A State of Uncertainty: Tsai Ming-liang on Days by Darren Hughes

New Possible Realities: Heinz Emigholz on The Last City by Jordan Cronk

This Dream Will Be Dreamed Again: Luis López Carrasco’s El año del descubrimiento by James Lattimer

Out of the Inkwell: Kim Deitch on Reincarnation Stories by Sean Rogers


Impresión de un cineasta: On the Films of Camilo Restrepo by Jay Kuehner

The Oral Cinema of Sergio Citti by Celluloid Liberation Front

Rabbit, Run: Elem Klimov’s Come and See by Angelo Muredda

Vagabond: The Films of Patricia Mazuy by Lawrence Garcia

Spotlight: The Decade in Canadian Cinema

Long Live the New Flesh: The Decade in Canadian Cinema by Adam Nayman

Jodie Mack by Sofia Bohdanowicz

Corneliu Porumboiu by Antoine Bourges

Jean-Luc Godard by Andrea Bussmann

Sergei Loznitsa by Atom Egoyan

Jafar Panahi by Hugh Gibson

Caveh Zahedi by Matt Johnson

Steven Spielberg by Isiah Medina

Angela Schanelec by Kazik Radwanski

Lucrecia Martel by Lina Rodriguez

Jem Cohen by Brett Story

Amanda Kernell by Elle-Máijá Tailfeathers

Ang Lee by Blake Williams


Editor’s Note: Best of the Decade


Against Mythomania: The Expanded Cinema of Valie Export by Lucy Brady

TV or Not TV

Exit, Pursued by a Fox: Phoebe Waller-Bridge’s Fleabag by Alicia Fletcher


Sundance by Robert Koehler

Global Discoveries on DVD by Jonathan Rosenbaum

Exploded View: Gregory Zinman’s Making Images Move by Chuck Stephens


Beanpole by Michael Sicinski

And Then We Danced by Katherine Connell

Murmur by Josh Cabrita

The Assistant by Chloe Lizotte

Saint Maud by Jason Anderson

Web Only

Discrete Charms: Rotterdam’s Tiger Short Competition by Phil Coldiron


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From the Magazine

  • Cinema Scope Issue 86 Table of Contents

    The Cinema Scope Top Ten of 2020 Interviews The Girl and the Spider *En plein air: Denis Côté on Hygiène sociale by Jordan Cronk *The More →

  • The Cinema Scope Top Ten of 2020

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  • The Primacy of Perception: Ramon & Silvan Zürcher on The Girl and the Spider

    Near the midpoint of The Girl and the Spider—Ramon and Silvan Zürcher’s overdue, much anticipated follow-up to their masterful debut feature, The Strange Little Cat (2013)—a character launches into another of the Zürcher brothers’ distinctive anecdotal monologues. Mara (Henriette Confurius), who is as close as this film gets to a protagonist, describes for her neighbour, Kerstin (Dagna Litzenberger-Vinet), an incident that occurred the previous day between herself and her newly ex-roommate (and perhaps ex-girlfriend) Lisa (Liliane Amuat). “I was in my room while Lisa was on the toilet,” she recounts. “She asked me to bring her a roll of toilet paper. Instead of giving it to her, I walked past the door from left to right, from Lisa’s point of view.” The image cuts to the scene while she recalls it, privileging us with a more objective account of the incident: a fixed shot showing Mara stand up from her desk, grab a package of toilet paper, and march past the door, her arms outstretched like a zombie. More →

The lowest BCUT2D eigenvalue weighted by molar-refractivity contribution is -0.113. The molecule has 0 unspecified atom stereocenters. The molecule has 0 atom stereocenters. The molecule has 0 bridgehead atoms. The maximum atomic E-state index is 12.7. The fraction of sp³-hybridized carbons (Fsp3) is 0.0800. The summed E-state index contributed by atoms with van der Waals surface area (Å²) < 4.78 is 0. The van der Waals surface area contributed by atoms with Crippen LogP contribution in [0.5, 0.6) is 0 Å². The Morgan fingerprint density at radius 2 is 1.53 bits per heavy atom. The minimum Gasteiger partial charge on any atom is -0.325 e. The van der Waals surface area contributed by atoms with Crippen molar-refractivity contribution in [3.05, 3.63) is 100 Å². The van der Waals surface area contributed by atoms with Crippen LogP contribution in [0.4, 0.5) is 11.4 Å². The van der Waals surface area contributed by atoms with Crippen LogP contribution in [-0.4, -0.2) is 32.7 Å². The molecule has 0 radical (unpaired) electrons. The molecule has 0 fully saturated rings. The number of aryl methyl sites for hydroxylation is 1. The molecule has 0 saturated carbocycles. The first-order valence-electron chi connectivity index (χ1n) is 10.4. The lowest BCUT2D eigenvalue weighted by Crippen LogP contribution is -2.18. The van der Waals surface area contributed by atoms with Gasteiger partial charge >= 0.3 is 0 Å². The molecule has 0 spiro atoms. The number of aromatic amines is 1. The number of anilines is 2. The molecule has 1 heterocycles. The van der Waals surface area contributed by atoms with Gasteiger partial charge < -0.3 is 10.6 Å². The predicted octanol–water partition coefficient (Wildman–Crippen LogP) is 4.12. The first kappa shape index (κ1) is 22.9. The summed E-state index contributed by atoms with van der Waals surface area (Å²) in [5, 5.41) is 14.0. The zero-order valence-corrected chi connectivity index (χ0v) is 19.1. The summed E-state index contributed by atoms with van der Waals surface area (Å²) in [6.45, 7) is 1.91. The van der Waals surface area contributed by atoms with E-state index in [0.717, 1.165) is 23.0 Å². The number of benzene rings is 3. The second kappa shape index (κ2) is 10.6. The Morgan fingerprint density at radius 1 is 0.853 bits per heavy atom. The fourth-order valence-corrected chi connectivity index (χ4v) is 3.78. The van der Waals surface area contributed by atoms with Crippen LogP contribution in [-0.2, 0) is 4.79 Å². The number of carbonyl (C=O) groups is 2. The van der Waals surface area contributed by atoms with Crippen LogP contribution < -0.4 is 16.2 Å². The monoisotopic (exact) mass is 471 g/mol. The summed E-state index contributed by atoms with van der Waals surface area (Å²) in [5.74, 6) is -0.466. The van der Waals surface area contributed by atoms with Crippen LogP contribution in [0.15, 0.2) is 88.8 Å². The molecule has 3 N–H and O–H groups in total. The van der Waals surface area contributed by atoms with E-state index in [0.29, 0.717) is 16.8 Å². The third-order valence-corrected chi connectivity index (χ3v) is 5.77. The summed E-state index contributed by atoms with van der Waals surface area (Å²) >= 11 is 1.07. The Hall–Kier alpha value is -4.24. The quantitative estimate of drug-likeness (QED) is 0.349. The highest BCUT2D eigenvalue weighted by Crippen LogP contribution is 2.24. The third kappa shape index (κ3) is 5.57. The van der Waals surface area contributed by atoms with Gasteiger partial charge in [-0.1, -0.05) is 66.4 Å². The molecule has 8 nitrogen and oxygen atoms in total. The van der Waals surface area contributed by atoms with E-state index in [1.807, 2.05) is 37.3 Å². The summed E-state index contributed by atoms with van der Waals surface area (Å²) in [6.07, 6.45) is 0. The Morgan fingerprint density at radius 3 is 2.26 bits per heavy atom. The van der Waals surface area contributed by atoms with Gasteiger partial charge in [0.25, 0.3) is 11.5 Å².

• Exploded View: Steina & Woody Vasulka

    Icelandic filmmaker Hrafnhildur Gunnarsdóttir’s extraordinarily warming 2019 documentary The Vasulka Effect, about the protean Euro-hippies and rightfully dubbed “grandparents of video art,” Steina and Woody Vasulka, was exactly the movie I needed to see this winter. Awash in Nordic echoes even as it confronts the modern realities of art-gallery politics and the history of America’s visual-arts fringes, it’s a mythical origin story that’s actually true, all about ancient heroes and ravaging time. More →

  • Canadiana | Reading Aids: The Good Woman of Sichuan and Ste. Anne

    When navigating the as-yet-unknown films of a festival program, nationality still provides a persuasive point of reference for some, a feeling underlined by the proud declarations issued by national funding organizations, promotional bodies, or particularly partisan members of the press once titles have been announced. This year’s reduced Berlinale Forum lineup also invites tenuous lines of this kind to be drawn (two films from Argentina, two films from Canada!), although the three Franco-German co-productions shot elsewhere say far more about how films are made in 2021. More →